• Donna Olsson, executive assistant to the dean, College of Biological Sciences — “She has consistently figured out innovative and creative solutions and is thoughtful in her approach. She has gone well above and beyond in her efforts to ensure equal access to employment and is genuinely committed to doing what is best for the university and for her employees.”

Darlene Riel, animal resource manager, Gourley Clinical Teaching Facility (for all teaching with live animals in the School of Veterinary Medicine) — “The very nature of the work at the Gourley center makes it challenging to provide accommodations. Darlene truly understands the need for accommodation and recognizes the creative solutions available to assist employees in returning or remaining at work.”

Remedios Sarabia, principal supervisor (night), Custodial Services — “He never hesitates to collaborate with Disability Management Services on return-to-work issues, and he has taken the time to learn and understand the interactive process, how to obtain and understand medical information, carefully reviews medical functional limitations and restrictions, and implements temporary and permanent accommodations for both work related and nonindustrial injuries and medical conditions.”

• A team award for disability awareness went to Danny Vorasaph, manager, and Tim Phillips, administrative supervisor, Environmental Services — Honored for their collaborative effort in working proactively with Vocational Rehabilitation Services at the health system.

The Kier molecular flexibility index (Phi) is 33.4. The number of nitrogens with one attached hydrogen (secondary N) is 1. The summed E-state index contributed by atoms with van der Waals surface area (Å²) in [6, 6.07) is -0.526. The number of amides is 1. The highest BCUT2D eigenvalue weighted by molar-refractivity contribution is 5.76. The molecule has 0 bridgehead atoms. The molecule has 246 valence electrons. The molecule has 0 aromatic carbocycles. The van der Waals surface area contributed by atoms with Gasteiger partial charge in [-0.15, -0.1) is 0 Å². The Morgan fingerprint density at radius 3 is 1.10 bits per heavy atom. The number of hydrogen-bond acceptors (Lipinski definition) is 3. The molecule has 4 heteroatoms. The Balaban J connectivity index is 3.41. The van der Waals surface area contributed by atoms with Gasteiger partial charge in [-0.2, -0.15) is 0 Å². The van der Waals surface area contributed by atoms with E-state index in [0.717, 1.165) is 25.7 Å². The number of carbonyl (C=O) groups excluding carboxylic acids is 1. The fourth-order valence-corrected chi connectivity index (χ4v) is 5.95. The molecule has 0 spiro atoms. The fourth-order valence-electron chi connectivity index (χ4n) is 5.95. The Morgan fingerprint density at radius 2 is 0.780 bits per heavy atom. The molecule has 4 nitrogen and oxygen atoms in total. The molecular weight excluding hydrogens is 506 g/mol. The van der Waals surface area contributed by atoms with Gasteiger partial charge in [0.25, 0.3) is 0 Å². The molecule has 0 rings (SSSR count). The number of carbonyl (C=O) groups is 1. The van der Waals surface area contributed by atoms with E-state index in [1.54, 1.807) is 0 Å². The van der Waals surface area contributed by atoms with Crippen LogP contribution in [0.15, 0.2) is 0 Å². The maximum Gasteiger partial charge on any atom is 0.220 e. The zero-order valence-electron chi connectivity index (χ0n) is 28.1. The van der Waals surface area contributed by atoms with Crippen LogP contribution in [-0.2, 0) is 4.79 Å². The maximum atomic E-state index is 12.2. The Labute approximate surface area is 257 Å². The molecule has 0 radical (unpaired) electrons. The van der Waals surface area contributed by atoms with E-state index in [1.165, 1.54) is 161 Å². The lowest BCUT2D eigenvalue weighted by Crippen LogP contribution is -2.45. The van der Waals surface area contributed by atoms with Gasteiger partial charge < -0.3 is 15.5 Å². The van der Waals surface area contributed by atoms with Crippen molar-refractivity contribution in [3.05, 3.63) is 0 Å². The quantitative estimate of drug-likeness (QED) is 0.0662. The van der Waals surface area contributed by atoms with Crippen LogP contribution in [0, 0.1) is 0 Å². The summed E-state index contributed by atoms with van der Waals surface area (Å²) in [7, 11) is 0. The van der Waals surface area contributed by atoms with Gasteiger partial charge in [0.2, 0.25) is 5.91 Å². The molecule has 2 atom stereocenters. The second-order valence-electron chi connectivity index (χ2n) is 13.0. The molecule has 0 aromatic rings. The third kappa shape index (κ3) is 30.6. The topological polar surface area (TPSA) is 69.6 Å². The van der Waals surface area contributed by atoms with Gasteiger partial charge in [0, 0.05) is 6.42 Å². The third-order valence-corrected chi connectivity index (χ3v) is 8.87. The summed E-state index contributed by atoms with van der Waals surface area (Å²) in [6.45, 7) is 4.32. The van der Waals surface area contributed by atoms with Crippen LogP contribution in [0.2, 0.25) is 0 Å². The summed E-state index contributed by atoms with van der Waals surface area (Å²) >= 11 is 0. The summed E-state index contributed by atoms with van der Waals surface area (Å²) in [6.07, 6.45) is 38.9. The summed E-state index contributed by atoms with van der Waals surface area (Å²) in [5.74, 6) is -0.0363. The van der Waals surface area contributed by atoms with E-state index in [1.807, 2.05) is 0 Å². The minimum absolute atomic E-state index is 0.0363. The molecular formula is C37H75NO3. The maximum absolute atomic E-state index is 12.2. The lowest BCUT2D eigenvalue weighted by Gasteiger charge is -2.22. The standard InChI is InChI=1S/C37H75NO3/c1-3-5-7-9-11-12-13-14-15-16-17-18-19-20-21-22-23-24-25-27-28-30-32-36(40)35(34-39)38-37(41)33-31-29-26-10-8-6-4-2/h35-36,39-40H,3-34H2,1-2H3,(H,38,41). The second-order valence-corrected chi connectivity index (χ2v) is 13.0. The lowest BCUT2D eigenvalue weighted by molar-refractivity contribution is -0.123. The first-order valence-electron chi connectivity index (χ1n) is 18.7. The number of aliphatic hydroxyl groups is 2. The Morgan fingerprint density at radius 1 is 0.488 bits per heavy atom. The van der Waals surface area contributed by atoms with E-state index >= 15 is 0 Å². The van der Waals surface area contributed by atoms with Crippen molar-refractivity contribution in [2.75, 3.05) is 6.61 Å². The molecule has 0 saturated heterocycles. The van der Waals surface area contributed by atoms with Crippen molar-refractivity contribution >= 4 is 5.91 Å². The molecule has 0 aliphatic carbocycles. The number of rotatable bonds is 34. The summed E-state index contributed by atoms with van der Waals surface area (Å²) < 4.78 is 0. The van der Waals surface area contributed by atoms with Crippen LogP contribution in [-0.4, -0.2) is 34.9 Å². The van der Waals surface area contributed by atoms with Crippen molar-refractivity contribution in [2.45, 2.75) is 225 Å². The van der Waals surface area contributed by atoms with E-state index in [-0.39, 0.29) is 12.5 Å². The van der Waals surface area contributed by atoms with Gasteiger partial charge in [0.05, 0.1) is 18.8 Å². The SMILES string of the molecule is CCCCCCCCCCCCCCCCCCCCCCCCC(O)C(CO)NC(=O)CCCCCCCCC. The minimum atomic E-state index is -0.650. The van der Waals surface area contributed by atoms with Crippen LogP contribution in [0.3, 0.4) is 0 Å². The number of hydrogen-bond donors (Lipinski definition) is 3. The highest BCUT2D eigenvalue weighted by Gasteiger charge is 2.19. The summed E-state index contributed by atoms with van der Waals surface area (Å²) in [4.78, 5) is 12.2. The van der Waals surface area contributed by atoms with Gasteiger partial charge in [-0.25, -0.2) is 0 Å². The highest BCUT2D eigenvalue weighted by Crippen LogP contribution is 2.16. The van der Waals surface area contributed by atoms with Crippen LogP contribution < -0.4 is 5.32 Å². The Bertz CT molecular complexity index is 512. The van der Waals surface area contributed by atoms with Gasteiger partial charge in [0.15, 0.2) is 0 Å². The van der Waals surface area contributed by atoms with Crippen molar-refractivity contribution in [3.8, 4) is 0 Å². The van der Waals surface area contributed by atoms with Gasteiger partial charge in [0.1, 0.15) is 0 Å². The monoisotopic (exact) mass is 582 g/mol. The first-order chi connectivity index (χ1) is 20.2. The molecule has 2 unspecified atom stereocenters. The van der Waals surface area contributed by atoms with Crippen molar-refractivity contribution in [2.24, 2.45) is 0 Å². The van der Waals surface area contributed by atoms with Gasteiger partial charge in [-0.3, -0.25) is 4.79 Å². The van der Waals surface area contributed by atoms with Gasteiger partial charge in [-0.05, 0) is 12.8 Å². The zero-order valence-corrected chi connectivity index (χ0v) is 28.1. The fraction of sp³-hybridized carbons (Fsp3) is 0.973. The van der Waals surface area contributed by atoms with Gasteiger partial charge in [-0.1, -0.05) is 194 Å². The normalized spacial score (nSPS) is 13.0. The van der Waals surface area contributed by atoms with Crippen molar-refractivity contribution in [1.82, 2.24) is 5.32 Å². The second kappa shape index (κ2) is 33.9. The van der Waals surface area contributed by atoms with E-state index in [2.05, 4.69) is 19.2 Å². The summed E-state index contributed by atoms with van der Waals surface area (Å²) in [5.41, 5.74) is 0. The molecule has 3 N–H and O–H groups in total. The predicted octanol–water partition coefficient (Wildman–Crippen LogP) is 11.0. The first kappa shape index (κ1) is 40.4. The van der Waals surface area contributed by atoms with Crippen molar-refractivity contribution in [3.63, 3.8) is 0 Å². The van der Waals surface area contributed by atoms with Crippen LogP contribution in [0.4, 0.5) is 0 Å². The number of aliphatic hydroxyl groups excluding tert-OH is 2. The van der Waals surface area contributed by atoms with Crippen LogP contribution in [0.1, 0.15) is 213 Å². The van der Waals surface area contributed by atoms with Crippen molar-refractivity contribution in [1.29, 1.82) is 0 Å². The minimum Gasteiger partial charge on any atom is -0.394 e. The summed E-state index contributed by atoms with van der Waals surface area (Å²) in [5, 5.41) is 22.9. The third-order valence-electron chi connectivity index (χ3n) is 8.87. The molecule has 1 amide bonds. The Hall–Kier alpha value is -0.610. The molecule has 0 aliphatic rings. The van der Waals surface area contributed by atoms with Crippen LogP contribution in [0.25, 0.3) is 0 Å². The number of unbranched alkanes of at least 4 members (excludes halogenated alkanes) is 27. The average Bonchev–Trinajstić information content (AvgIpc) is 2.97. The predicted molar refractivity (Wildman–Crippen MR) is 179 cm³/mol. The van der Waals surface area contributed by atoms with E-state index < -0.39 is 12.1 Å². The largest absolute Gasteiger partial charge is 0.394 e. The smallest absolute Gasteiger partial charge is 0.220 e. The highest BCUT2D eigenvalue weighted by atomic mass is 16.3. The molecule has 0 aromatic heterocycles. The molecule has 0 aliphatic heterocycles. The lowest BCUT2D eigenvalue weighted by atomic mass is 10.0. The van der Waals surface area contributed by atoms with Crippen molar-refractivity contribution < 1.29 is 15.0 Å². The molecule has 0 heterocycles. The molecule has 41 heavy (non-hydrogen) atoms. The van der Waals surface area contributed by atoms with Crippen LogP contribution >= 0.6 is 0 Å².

“If an employee is able to come to work, Vorasaph is able to find some work for them. … He strives to identify the aspects of the employee’s job that are unaffected by disability which then allows him to focus on how to modify those aspects which are impacted.”

Phillips has been instrumental in reducing absences created by injury and illness, as well as reframing how many of the tasks are to be addressed by those employees in need of an accommodation.

Calvin E. Handy Leadership Awards

The award is named after the police chief emeritus, who in 2005 received the first such award. It recognizes individual community members, groups or organizations that, through leadership actions, make significant contributions in the area of public safety and security to the campus, medical center and-or surrounding community.

This year Handy announced two awards, both to UC Davis alumni:

• Jeff Reisig ’91, Yolo County district attorney, “who embodies the true spirit of community and has been a champion  for victims rights both at UC Davis and in the greater Yolo County area where many UC Davis community members reside.”

• Sandy Holman ’87, director of the Davis-based Culture C.O.-O.P. (it stands for caring, optimistic, open-minded people. “Sandy has earned significant recognition as an accomplished and dedicated leader whose tireless work on diversity and cultural education is an asset for the city of Davis and our regional communities,” Handy said.

Soaring appreciation

Planning committee: Adi Damaina, Kristina Do-Vu, Vickie Gomez, Seema Mani, Rachel Messer, Erin Peltzman, Mary Ellen Rivera, Rita Suriyani and Jennifer Wade

Awards chair: Jennie Konsella-Norene

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Media contact(s)

Dave Jones, Dateline, 530-752-6556, dljones@ucdavis.edu